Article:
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Grape Investigation: Special Service.

1916. Receipts. Dr.

July 1. To received from Comptroller $104 13

Expenditures. Cr.

By salaries, temporary $75 00

By remitted to Treasurer 29 13

$104 13

Field, Orchard And Milk Investigation: Research And Labor.

1916. Receipts. Dr.

July 1. To received from Comptroller $13,276 94

Expenditures. Cr.

By salaries, regular $10, 149 72

By wages, regular 2,298 40

By wages, temporary 828 68

By remitted to Treasurer 14

$13,276 94

Inspection Of Fertilizers, Feeding Stuffs, Etc.: Salary And


1916. Receipts. Dr.

Ju y 1. To received from Comptroller $14,370 49

Expenditures. Cr.

By salaries, regular $12,937 71

By wages, regular 1, 165 40

By wages, temporary 263 42

By remitted to Treasurer 3 96

$14,370 49 General Plant Service.

1916. Receipts. Dr.

July 1. To received from Comptroller $801 50

Expenditures. Cr.

By general plant service $801 50

Inspection Fertilizer, Feeding Stuffs, Etc.: Maintenance And Operation.

1916. Receipts. Dr.

July 1. To received from Comptroller $1,734 10

Expenditures. Cr.

By fuel, light, power and water ,. $390 04

By equipment 128 43

By supplies 630 84

By traveling expenses 143 84

By communications 112 34

By remitted to Treasurer 112 91

By balance 215 70

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July 1. To received from the Treasurer of the United States as per appropriation for fiscal year ended June 30, 1917, as per act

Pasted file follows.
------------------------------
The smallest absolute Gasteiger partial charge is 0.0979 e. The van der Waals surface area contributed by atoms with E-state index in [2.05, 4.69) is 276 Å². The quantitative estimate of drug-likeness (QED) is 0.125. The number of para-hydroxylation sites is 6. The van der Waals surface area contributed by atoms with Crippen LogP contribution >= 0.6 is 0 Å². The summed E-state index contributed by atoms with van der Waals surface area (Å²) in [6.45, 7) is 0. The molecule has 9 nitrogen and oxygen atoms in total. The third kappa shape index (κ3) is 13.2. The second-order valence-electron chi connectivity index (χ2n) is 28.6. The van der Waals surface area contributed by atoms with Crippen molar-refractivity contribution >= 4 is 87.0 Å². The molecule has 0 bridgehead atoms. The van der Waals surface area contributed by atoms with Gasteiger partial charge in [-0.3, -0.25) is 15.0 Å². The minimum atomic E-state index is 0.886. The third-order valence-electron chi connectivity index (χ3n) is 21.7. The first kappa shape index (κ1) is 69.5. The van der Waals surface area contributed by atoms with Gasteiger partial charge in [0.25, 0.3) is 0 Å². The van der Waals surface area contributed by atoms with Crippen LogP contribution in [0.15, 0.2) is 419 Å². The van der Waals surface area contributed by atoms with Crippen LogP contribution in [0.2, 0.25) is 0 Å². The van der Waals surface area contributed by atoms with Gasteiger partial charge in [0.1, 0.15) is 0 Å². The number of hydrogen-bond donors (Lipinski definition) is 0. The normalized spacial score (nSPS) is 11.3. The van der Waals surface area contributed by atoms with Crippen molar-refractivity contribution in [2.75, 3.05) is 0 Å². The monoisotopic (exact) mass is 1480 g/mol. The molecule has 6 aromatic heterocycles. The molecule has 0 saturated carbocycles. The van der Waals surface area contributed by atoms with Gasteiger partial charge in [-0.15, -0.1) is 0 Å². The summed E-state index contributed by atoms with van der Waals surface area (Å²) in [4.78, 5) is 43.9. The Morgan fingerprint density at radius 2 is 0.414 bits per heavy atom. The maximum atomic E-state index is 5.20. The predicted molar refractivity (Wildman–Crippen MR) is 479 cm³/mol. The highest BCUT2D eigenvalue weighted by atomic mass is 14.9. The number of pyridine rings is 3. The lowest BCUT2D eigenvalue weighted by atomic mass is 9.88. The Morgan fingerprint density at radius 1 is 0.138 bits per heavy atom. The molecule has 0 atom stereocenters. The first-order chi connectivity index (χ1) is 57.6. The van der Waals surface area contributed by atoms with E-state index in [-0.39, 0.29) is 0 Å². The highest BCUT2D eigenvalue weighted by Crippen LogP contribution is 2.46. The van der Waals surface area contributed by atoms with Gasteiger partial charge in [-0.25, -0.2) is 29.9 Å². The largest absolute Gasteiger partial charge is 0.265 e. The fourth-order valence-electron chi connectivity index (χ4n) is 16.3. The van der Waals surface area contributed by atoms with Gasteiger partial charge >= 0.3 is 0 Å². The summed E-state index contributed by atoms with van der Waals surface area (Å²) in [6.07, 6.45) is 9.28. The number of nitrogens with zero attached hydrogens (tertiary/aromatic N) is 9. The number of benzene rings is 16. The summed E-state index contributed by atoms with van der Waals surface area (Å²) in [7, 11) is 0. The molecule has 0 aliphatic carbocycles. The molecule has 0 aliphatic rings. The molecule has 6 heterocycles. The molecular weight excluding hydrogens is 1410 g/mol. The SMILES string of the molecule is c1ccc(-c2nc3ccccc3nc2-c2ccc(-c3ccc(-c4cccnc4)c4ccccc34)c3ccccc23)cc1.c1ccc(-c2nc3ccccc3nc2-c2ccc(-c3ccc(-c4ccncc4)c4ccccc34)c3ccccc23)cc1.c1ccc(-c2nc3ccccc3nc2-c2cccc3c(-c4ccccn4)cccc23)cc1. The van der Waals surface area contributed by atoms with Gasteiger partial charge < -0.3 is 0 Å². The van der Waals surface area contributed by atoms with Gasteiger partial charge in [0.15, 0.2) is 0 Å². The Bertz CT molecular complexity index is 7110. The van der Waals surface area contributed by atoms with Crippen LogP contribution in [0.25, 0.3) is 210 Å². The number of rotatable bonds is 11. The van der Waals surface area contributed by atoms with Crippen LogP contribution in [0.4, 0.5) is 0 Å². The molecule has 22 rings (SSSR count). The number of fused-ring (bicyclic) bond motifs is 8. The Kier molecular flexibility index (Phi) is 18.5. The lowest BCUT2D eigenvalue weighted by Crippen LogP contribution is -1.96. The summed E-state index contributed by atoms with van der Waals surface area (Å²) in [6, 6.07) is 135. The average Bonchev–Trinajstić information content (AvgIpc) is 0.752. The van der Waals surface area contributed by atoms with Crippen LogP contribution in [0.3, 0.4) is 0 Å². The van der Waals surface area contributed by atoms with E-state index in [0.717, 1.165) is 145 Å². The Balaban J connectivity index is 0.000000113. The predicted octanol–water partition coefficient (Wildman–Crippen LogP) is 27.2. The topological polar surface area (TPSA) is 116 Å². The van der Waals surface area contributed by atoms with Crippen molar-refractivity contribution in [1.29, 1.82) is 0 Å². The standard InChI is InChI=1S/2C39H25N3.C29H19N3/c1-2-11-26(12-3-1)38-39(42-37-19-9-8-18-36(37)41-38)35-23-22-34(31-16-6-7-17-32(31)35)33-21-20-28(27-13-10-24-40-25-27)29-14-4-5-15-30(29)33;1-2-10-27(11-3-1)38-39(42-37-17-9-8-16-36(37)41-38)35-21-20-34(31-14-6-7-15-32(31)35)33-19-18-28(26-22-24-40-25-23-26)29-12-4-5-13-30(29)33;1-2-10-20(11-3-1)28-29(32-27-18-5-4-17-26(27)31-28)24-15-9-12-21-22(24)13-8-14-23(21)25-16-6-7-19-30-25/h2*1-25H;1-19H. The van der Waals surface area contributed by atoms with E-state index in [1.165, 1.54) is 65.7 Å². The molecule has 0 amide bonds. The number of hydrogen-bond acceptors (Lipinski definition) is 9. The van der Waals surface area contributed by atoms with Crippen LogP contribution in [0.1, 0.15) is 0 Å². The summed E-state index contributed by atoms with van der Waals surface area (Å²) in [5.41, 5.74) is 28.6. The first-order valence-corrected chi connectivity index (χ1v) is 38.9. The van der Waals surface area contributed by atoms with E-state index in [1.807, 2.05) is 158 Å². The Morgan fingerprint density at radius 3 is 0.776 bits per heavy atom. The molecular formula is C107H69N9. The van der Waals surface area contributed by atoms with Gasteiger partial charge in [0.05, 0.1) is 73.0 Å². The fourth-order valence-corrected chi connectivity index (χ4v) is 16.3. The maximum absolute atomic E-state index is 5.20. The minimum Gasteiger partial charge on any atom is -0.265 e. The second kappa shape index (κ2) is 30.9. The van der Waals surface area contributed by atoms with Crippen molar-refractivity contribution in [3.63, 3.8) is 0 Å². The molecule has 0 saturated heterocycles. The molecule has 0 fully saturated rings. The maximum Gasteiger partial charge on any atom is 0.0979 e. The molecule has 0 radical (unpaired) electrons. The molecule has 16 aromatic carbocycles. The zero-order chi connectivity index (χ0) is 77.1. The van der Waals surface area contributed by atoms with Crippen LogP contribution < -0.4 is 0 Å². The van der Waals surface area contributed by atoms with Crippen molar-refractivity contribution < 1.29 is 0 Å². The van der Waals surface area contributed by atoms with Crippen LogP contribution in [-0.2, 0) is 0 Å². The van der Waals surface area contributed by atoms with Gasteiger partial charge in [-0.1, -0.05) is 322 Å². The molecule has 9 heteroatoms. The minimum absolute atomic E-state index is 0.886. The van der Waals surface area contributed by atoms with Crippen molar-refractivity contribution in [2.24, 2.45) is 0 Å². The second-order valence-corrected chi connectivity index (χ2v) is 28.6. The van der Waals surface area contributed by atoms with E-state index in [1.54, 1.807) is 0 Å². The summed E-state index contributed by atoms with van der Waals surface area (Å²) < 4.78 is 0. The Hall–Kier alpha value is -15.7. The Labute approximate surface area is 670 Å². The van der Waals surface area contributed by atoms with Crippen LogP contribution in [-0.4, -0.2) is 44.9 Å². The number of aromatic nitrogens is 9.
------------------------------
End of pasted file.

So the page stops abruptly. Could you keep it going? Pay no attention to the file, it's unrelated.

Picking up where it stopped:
of Congress approved March 2, 1887 $1,486 97

To balance 13 03

$1,500 00 Expenditures.

By fertilizers

By labor

By traveling expenses

By salaries

By balance

Adams Fund. 1916. Receipts. Dr.

July 1. To received from the Treasurer of the
United States as per appropriation for
fiscal year ended June 30, 1917, as per act
of Congress approved March 2, 1887.
To balance


By salaries.
By balance.


Ring Memorial Fund.
To balance on hand July 1, 1917


I have received and remitted to the State
Treasurer for the fiscal year ending July
1, 1917, for produce sold $3,470 66

All expenditures are supported by vouchers approved by the Auditing Committee of the Board of Control and have been forwarded to the Comptroller of the State of New York.




To the Honorable Board of Control of the New York Agricultural Experiment Station:

Gentlemen.— I have the honor to present to you a report of the operations of this institution, for the calendar year 1917, together with a review of changes that have come to the Station during the year, and a statement of certain of its needs.

It cannot be said at the end of any short period of time that the general activities of the Station have materially changed. It is true that new problems arise and old ones are set aside. These problems always relate to agricultural production, and the use of crops in the form of cattle foods and human foods. Much of the effort of the Station is directed toward defense of farmers and fruit growers against the devastation of insect and fungus pests. It is also our duty to assist the Commissioner of Agriculture in the inspection of such commodities as fertilizers and cattle feeds, and fungicide and insecticide materials.